Dan Liddicott, Libertarian Party Home Policy Spokesman, agreed with Chief Constable Sara Thornton when she raised the thorny issue of hate crime and urged police to focus on burglaries and violence ahead of recording incidents that are not crimes. Dan Liddicott, Libertarian Party Home Policy
On the morning of Friday 24th June 2016, the day after the people’s vote on whether we would stay in the EU, the shock of finding that Brexit had clinched the vote was for me eclipsed by only one thing – the outrage from Remainers
In his intervention around the recent Tory party conference Jacob Rees-Mogg observed that “…the ever-mighty State wants control – and the easiest way to get this is by not supporting the Family. That way it creates more dependence and therefore a greater ability to interfere in people’s
A recent CityAM.com article posed the question “Is the British political landscape ripe for a new centre party?” Alan Lockey, head of modern economy at Demos, argued that the time was right for a new centrist party, but it was Conservative commentator, Alex Deane, arguing against the
It has been said that those who forget their history are doomed to repeat it. While this is true of so many things, the cultural marxist revolution we are now experiencing is perhaps the most insidious of them. One of the most infamous movements of
Today I mourn with the parents of Charlie Gard. Who, along with whatever else they must have suffered in terms of fears and heartache for their son, had to duel the overreaching hand of the state interfering in their care plans for their poorly child.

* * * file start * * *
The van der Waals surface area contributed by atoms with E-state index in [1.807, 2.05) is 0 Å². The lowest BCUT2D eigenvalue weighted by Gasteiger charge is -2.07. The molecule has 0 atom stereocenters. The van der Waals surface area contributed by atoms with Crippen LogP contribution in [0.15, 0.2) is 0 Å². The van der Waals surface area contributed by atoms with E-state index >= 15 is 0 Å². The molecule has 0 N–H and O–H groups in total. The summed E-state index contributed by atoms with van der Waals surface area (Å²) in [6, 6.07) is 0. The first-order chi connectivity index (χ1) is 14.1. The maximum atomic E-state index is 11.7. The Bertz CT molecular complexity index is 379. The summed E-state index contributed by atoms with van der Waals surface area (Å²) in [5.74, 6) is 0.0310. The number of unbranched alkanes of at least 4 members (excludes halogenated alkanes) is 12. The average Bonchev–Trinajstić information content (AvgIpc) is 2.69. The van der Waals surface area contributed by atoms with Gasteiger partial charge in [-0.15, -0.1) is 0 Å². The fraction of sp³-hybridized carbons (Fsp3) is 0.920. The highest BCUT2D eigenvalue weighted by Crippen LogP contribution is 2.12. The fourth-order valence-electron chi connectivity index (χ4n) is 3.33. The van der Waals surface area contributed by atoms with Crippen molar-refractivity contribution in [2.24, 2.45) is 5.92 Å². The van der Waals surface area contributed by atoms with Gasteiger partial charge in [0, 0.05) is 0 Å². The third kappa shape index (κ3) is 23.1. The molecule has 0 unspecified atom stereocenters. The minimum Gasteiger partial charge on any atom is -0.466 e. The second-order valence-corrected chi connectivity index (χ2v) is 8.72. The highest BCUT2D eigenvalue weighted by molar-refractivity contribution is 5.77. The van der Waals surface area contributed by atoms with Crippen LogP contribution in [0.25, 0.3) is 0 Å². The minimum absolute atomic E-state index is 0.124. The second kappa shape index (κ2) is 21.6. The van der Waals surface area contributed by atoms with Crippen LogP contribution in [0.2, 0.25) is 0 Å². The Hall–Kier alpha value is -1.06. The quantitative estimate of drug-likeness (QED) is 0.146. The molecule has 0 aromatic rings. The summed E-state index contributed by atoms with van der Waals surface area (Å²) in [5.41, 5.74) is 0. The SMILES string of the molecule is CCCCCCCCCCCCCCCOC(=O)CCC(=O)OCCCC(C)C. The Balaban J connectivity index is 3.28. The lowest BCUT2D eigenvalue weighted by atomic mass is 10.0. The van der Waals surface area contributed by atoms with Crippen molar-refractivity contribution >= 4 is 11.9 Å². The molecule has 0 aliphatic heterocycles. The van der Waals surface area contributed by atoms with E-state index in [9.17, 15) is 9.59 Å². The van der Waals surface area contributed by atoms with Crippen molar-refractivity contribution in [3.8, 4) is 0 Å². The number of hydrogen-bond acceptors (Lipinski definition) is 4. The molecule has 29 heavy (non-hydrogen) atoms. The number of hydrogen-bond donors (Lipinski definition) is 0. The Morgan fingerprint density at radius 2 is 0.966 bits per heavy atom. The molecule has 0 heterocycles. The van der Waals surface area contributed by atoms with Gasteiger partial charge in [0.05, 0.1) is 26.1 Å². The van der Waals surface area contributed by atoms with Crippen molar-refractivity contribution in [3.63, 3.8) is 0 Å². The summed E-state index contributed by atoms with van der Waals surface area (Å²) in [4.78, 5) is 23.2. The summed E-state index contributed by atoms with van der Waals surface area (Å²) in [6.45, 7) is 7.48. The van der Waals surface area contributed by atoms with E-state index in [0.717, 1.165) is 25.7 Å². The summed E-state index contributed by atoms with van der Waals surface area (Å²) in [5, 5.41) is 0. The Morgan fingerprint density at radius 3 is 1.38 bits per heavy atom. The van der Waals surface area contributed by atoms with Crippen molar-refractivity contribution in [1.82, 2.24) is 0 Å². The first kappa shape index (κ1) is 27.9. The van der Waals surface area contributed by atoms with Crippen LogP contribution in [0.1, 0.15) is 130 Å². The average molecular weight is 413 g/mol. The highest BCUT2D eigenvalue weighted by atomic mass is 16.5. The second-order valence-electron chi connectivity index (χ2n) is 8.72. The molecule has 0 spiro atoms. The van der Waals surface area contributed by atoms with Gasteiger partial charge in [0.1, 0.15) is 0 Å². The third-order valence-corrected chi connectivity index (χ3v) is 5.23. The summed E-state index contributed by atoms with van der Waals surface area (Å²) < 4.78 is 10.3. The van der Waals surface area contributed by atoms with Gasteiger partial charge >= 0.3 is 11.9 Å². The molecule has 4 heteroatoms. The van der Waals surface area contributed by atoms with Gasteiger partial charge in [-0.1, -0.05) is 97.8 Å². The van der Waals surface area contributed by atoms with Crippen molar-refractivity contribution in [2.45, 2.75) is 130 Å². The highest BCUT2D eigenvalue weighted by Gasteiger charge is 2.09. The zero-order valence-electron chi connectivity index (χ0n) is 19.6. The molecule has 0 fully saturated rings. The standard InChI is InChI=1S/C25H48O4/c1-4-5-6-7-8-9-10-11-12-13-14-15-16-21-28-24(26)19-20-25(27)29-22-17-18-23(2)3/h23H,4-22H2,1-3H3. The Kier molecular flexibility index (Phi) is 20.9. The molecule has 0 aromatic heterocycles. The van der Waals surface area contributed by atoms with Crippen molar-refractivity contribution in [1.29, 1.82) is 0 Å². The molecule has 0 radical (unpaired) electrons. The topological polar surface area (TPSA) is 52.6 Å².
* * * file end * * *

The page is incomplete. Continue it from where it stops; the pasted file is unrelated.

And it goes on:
On the morning of Friday 24th June 2016, the day after the Brexit referendum, the shock of finding that Brexit had clinched the vote was for me eclipsed by only one thing – the ferocity of the outrage from remainers. Perhaps insensitively many Brexiteers at
The round of protests following the elections of both Trump and May seem to echo a previous time when street protesters have been harnessed, funded and egged-on in an effort to bring about political change far beyond the scope of that imagined by those protesting.
It’s been over a year since the British electorate voted to leave the EU. The question asked was very straightforward: “Should the United Kingdom remain a member of the European Union or leave the European Union?” There were two possible answers: “Remain a member of
There is an expectation endemic throughout most of UK society that the government ought to do an awful lot of things for people. From education, to healthcare, to housing, a great many people think that if there is a ‘social’ need it is for the government